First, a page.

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Around the BLOCK

Kinkead’s in Washington, DC

Written By: Mary Bloch - May• 16•11

Kinkead’s has been around for decades, but it shouldn’t be overlooked. It is consistently on all the top restaurant charts, deservedly so.

I made a return visit there recently, after too long of a drought.The multi-level restaurant has multiple personalities, depending on where you sit. There is a casual cafe on the lower level, a loud bar at street level, and a more subdued and formal dining room upstairs. We were seated in a booth upstairs, which was made for easy conversation.

In early March, spring hadn’t yet taken hold, but unfortunately they had just changed to the spring menu, eliminating the possibility that we could try the grilled tuna with mole, a dish my son and I both had our eye on when perusing the online menu before the changeover. Fortunately, we were happy with all of  our selections, most of which were on the Classics menu that doesn’t change seasonally.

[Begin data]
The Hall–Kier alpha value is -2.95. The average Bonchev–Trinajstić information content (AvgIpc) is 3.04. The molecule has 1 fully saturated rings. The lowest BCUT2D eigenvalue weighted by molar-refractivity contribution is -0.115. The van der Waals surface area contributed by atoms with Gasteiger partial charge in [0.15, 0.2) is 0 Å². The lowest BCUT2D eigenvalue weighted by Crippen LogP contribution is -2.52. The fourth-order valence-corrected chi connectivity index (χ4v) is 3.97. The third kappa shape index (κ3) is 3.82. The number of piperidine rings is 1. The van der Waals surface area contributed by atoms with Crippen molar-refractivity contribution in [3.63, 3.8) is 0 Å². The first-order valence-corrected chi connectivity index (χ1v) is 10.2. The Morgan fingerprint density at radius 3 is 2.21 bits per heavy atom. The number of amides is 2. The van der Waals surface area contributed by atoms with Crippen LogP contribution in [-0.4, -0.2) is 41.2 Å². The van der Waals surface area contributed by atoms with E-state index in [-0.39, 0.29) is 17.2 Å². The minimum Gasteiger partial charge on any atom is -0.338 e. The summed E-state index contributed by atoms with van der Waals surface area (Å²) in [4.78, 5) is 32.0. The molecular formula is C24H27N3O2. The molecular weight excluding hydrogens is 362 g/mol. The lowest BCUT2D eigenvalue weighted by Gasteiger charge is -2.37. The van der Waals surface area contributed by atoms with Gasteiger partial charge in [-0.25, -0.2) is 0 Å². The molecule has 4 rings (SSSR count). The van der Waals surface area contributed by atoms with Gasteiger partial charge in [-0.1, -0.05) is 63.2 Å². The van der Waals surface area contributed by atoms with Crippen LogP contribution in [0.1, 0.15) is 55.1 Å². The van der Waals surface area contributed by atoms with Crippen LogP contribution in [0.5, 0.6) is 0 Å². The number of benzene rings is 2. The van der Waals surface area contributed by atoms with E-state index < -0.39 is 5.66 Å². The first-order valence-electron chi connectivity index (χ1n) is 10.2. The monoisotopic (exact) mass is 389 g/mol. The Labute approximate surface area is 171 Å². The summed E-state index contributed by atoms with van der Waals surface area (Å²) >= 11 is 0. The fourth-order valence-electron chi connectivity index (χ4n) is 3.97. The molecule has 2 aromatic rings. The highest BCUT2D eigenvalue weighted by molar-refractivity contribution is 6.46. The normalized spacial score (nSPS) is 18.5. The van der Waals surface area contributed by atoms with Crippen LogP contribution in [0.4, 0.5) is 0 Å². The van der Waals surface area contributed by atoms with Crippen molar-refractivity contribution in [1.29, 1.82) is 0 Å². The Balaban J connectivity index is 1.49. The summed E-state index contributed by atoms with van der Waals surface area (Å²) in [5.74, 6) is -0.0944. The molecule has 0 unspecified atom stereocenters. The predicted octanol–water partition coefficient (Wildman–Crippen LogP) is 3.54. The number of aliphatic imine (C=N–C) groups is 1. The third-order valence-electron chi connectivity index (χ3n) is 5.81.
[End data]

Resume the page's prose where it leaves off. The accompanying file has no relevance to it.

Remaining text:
We started with two appetizers whose descriptions were intriguing, and unlike any dishes either of us had experienced. One was Grilled Squid with Tomato Fondue, Pesto and Creamy Polenta. It was arranged vertically and artfully, and resulted in each bite having a burst of flavors.  Yucatan Style Tuna Soup with Tomatillos, Chiles, Lime, Sour Cream and Tortilla Strips was all green, like a split pea, but made with tomatillos and cilantro. Chunks of tuna are dropped in at the last minute so they are barely cooked and not overdone. The tortilla strips added crunch to a very successful soup.

My son was determined to have tuna, so he tried the preparation on the new menu and wasn’t disappointed. Sesame Crusted Rare Tuna with Cool Soba Noodles, Sesame Seaweed Salad, Soy Dipping Sauce and Wasabi tends to show up on many a menu these days, but if the preparation is flawless, as this was, what’s not to like.

I tried another of the classics, Pepita Crusted Salmon with Cilantro, Chiles, Crab, Shrimp and Corn Ragout. Since I was near crab and shrimp country, it seemed like the thing to get. I was less than enamored at the outset, perhaps because I make enough salmon at home that I rarely order it in restaurants, and because I don’t love a crust surrounding my fish. But as the different ingredients took hold and each bite offered up a different taste, I was happy I had tried it.

Though primarily a fish and seafood restaurant, Kinkead’s does offer meat entrees for landlubbers at the table, so don’t shy away from trying an outstanding restaurant simply because you don’t eat fish. Though not inexpensive, it offers a very pleasant and delectable way to spend an evening.



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